Sunday, January 17, 2016

What to make of Trump?

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Increasingly, conversation turns to the Donald when people find out that I’m American.  Would the US  seriously consider electing Trump as President?  I pass it off with a smile and assurances that this will pass.  It’s as though Richard Branson were to rung for Prime Minister:  Surely that would attract similar raised eyebrows and transient enthusiasm among folks fed up with politics as usual?

But what’s propelling his popularity, they ask.  Surely people can’t be blind to what he is saying about walls, women, and Muslims.  They must be doubting his temperament and qualifications for representing America on a world stage?

In this vein, I like John Dickerson’s analysis for Slate: Trump is a phenomena with the potential to anneal the Republican Party as well as to destroy it. 

Anyone aspiring to presidential leadership must be prepared to deal with other world leaders saying and doing emotional, irresponsible, thuggish things.  Trump is, in one sense, a demonstration of how potential leaders might deal with these people, with logic, with persuasion, with principal, and with strength.  So far, none of the other Republican (or Democratic) candidates have shown any ability to effectively counter Trump’s rhetoric.

When looking at the underlying economic woes of working class America, the middle-class backlash against urban elite culture, or the rise of nativist sentiment, the forces driving Trump are not suddenly about to vanish.

The worst impulses to respond with anger need to be confronted.   Thoughtful positions that lead to real solutions need to be proposed and argued.

On reflection, there seem to be five positions that I might take in a serious conversation about Trump’s candidacy:

  • He’s entitled.  America enshrines Free Speech as a foundation of democratic government.  Everyone has a voice, and society is best served when all points of view, even distasteful ones, are brought into public discussion.  This leads to interesting conversations about libel and slander laws, which are much looser in the US than in Europe.
  • He’s right. America does have problems with controlling immigration across its borders, with cultural assimilation of new migrants, and with the concentration of wealth and power in the upper 1%.  Trump is only saying what everyone in Amercia (and, for that matter, in Europe) is already thinking.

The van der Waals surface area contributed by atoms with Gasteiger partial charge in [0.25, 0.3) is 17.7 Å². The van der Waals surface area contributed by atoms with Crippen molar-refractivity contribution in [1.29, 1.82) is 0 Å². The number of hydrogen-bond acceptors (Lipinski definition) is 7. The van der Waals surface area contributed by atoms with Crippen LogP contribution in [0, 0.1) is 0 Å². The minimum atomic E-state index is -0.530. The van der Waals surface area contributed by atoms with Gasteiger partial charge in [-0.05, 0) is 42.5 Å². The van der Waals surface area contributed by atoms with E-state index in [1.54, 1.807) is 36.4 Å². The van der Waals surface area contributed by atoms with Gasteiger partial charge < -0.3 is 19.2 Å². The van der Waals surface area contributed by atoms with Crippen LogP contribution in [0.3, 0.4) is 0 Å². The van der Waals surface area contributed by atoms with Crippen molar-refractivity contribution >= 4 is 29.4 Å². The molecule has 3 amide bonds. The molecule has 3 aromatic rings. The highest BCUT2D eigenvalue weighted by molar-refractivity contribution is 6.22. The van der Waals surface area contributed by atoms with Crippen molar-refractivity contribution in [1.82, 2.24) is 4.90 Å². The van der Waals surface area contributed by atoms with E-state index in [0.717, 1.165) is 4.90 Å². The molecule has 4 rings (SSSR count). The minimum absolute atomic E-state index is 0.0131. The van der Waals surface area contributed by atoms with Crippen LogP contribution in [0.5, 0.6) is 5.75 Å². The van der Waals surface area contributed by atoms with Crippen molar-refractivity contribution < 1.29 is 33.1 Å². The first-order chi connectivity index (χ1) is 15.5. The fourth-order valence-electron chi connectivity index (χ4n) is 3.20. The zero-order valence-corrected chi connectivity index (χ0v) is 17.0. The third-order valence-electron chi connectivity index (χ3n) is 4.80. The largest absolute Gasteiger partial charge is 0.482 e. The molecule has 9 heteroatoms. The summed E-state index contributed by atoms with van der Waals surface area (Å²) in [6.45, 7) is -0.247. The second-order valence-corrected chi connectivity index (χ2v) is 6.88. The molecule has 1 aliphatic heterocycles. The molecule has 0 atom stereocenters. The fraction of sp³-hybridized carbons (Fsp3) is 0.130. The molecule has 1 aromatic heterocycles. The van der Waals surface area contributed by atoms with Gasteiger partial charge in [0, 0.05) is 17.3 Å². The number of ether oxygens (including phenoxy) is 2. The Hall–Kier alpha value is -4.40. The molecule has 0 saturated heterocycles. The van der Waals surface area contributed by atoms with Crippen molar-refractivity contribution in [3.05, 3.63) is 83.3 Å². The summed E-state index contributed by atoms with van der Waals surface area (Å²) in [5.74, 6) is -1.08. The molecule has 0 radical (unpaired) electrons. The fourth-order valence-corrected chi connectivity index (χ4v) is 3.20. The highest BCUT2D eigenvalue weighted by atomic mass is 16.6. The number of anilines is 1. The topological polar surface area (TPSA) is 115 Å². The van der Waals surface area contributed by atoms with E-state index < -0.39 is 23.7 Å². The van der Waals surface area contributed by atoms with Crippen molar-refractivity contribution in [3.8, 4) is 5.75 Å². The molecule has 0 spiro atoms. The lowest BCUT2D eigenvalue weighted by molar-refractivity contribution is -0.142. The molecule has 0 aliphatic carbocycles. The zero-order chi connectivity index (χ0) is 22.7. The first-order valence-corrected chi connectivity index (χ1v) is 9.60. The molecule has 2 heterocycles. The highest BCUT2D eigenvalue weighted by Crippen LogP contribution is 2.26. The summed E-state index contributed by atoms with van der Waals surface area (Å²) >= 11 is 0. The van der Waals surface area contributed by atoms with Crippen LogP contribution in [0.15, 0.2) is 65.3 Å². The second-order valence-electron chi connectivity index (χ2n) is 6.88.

• It’s performance.  Trump is doing and saying outrageous things to get and to keep media and popular attention.  It builds his brand, drives customers to his properties and television appearances, and buoys the political pundits and fundraisers.  Pay no attention to the theater: the party professionals and donor class will reassert themselves with time.  Watch the Establishment Lane.
  • It’s meaningless, and ultimately self destructive.  The Republican party has been embracing crazies and encouraging fringe positions for years.  The progression from Gingrich to impeachment to Bush to the Tea Party hits its nadir with Trump.  And the Party has to face this in order to purge itself of the temptations it offers: it’s Farage/UKIP, it’s Wilders/PVV.
  • It’s beyo9nd me.  Simply shake my head and say that I’ve been gone a long time.  I don’t know what people at home are thinking any more.

trump_koreaI recommend Edward Luce’s commentaries, writing in the FT, for thoughtful analysis of the whole thing.  His column today captured the European worry perfectly:

Within the next three weeks, we shall find out if the rise of Donald Trump is silly season froth that comes before voting, or whether we are in the midst of a dramatic upheaval in US politics. My head is agnostic. But my gut tells me things are changing for the worse.

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